Barnes & Noble - Ed Hulse
The Academy Award winner for Best Picture of 2004 represents yet another triumph for Clint Eastwood, the former western star who has become one of Hollywood’s most talented and celebrated filmmakers. We can’t really do justice to Million Dollar Baby with a brief synopsis because, frankly, on paper it doesn’t seem particularly unique or innovative. Eastwood plays the grizzled owner of a rundown gym and the trainer of an up-and-coming boxer who has just abandoned him in favor of more aggressive management. Along comes Hilary Swank, a trailer-trash waitress determined to become a fighter. She hasn’t got a thing going for her except a burning desire, but that’s enough to make Clint believe the girl might be worth handling. You might think this has the making of a fairly routine rags-to-riches story, and to an extent you’d be right. But Eastwood the director -- prompted, of course, by Paul Haggis' superb script adapted from F. X. Toole’s short-story collection Rope Burns -- throws his viewers a surprise roundhouse punch in the movie’s second half, turning a seemingly predictable ring yarn into an intensely gripping drama. The carefully limned relationship between this gravel-voiced old trainer and his hardworking protégée carries the story over some pretty rugged, melodramatic terrain, but it remains firmly rooted in the expertly crafted characterizations of Eastwood, Swank, and Morgan Freeman quietly effective as a washed-up fighter who toils in the gym. The dialogue is terse, and hardly a line is spoken that isn’t necessary. Eastwood’s lean and unpretentious direction advances the story without calling attention to its improbabilities; he richly deserves the additional Oscar he won for wielding the megaphone. The same can be said of Swank, whose own modest upbringing informed her portrayal of the ambitious young wannabe who chooses a sweaty old gymnasium to home and hearth because she wants nothing as much as success in the ring. Very much deserving of all the honors heaped upon it, Million Dollar Baby is one of those rare movies that will crawl inside your head and burrow its way into your memory.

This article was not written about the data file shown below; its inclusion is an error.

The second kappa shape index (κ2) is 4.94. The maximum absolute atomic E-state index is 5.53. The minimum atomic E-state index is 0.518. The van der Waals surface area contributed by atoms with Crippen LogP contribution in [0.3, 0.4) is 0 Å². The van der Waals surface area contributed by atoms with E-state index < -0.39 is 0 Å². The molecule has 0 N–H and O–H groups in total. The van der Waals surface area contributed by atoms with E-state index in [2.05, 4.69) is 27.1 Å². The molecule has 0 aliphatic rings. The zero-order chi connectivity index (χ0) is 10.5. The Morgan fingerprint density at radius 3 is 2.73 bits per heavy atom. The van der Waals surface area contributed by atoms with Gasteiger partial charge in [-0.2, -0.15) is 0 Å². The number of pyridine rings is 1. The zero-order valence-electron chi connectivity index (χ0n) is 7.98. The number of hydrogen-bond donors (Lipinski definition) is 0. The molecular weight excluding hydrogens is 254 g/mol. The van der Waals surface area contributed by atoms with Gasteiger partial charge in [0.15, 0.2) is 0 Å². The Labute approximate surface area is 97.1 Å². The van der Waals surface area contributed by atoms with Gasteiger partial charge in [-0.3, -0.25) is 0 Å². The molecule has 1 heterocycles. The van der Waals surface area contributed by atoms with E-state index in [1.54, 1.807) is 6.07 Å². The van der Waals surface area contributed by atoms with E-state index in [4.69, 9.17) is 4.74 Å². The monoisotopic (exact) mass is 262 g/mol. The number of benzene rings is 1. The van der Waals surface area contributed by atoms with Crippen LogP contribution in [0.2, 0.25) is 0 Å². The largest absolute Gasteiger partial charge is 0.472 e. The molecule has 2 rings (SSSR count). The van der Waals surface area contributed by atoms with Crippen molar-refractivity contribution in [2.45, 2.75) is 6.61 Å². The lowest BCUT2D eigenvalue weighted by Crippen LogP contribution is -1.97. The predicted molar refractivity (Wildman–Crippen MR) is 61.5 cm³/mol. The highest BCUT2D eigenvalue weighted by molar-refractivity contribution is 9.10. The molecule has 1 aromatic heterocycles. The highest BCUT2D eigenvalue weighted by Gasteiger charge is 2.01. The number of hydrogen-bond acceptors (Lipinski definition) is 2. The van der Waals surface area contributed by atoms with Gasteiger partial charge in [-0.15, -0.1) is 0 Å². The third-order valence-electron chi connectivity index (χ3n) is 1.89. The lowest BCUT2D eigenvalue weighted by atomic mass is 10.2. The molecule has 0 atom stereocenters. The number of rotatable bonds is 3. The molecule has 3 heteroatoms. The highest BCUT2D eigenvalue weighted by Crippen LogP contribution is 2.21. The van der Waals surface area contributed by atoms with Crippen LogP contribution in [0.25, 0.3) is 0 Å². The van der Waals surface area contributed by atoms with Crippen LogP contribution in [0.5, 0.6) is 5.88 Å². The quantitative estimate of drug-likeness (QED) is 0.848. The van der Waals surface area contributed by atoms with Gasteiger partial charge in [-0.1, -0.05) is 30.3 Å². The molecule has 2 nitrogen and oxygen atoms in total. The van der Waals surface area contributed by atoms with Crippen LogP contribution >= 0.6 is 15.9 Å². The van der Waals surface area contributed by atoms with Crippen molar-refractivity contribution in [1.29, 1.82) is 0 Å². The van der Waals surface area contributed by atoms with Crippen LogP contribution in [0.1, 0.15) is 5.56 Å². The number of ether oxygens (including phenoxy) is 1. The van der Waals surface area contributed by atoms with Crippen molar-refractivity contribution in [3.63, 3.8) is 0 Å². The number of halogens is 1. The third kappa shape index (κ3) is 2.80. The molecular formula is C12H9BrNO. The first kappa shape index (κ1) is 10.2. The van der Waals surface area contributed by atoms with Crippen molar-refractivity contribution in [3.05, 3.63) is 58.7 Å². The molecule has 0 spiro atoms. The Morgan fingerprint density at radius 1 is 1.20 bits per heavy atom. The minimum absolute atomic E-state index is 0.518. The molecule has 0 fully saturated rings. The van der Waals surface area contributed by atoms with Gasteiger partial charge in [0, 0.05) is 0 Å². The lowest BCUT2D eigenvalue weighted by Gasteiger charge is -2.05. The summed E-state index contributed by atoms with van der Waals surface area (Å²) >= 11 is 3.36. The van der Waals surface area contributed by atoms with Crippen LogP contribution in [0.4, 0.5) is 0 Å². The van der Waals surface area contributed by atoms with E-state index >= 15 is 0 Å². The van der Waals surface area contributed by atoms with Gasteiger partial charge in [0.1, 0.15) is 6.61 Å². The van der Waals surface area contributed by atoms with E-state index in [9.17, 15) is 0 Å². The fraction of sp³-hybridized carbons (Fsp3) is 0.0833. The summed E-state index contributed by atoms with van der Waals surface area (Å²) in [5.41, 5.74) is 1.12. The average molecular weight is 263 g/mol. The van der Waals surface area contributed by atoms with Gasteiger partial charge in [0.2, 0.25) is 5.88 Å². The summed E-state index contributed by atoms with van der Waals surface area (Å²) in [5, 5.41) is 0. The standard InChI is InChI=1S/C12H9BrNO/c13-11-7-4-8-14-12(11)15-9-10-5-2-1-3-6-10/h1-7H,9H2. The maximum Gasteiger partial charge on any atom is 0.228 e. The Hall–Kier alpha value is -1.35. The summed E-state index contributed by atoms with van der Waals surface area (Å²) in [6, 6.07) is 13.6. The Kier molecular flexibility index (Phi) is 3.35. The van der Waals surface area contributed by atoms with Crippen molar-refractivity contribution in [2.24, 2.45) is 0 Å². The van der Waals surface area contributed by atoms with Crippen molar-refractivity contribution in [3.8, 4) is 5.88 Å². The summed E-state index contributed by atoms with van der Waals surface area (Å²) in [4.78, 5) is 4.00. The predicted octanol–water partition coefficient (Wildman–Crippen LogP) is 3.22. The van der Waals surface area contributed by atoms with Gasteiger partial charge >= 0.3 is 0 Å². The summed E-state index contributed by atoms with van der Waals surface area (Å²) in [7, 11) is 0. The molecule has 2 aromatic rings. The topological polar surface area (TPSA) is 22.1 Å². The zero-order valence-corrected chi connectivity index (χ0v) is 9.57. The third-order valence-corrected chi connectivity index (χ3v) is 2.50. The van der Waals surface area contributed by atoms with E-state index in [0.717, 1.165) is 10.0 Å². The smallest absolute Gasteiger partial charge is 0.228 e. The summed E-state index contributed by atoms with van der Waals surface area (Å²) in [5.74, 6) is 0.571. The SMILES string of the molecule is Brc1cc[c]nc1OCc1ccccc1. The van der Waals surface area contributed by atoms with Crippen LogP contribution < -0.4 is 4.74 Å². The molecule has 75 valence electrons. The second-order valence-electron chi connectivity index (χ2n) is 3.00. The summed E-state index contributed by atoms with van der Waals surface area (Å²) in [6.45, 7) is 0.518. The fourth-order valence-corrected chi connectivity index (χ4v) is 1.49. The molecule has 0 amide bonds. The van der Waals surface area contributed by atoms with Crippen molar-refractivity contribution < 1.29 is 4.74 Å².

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Product Details

  • Release Date: 12/13/2005
  • UPC: 012569769496
  • Rating:

  • Source: Warner Home Video
  • Region Code: 1
  • Presentation: Wide Screen
  • Sound: Dolby Digital Stereo, Dolby Digital 5.1 Surround
  • Language: English, Français
  • Time: 5:02:00
  • Format: DVD

Cast & Crew

Technical Credits
Martin Scorsese Director
Clint Eastwood Director
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Scene Index

Disc #1 -- The Aviator
1. Young Howard [2:18]
2. "Welcome to Hollywood" Hell's Angels Year One [8:15]
3. Hell's Angels Year Two [6:58]
4. Hell's Angels Year Three [4:04]
5. "Howard Hughes' $4 Million Epic" [5:04]
6. "Follow-Through Is Everything in Golf, Just Like Life" [3:38]
7. "TWA.."Tiger by the Tail" [2:18]
8. "I'm Sure You Know Errol" [4:31]
9. Teaching Kate to Fly [4:55]
10. H-1 Racer, Breaking the World Speed Record [5:20]
11. Letting Kate In [5:13]
12. Around the World in Four Days [1:31]
13. "Don't Worry About It Howard, She's Just Working the Room" [3:43]
14. Visiting the Hepburn Estate [5:30]
15. MPAA Outlaws Mammaries [4:43]
16. Selling the Hercules [1:07]
17. "There's Too Much Howard Hughes in Howard Hughes" [3:18]
18. The Constellation [3:22]
19. "We're Too Alike, You and I" [5:13]
20. Faith Domergue [1:44]
21. "Kill the Story" Burying the Hepburn-Tracy Scandal [6:45]
22. Ava Gardner [3:02]
23. "Show Me All the Blueprints, Show Me All the Blueprints" [2:57]
24. XF-11, Inaugural Flight and Crash [5:32]
25. Flowers From Juan Tripp [6:27]
26. Government Investigation [4:24]
27. Q-U-A-R-A-N-T-I-N-E [11:10]
28. The Germ-Free Zone [13:57]
29. Brewster Senate Hearings [4:36]
30. The Flying Boat [7:54]
31. "The Way of the Future, The Way of the Future" [9:41]
32. End Credits [4:02]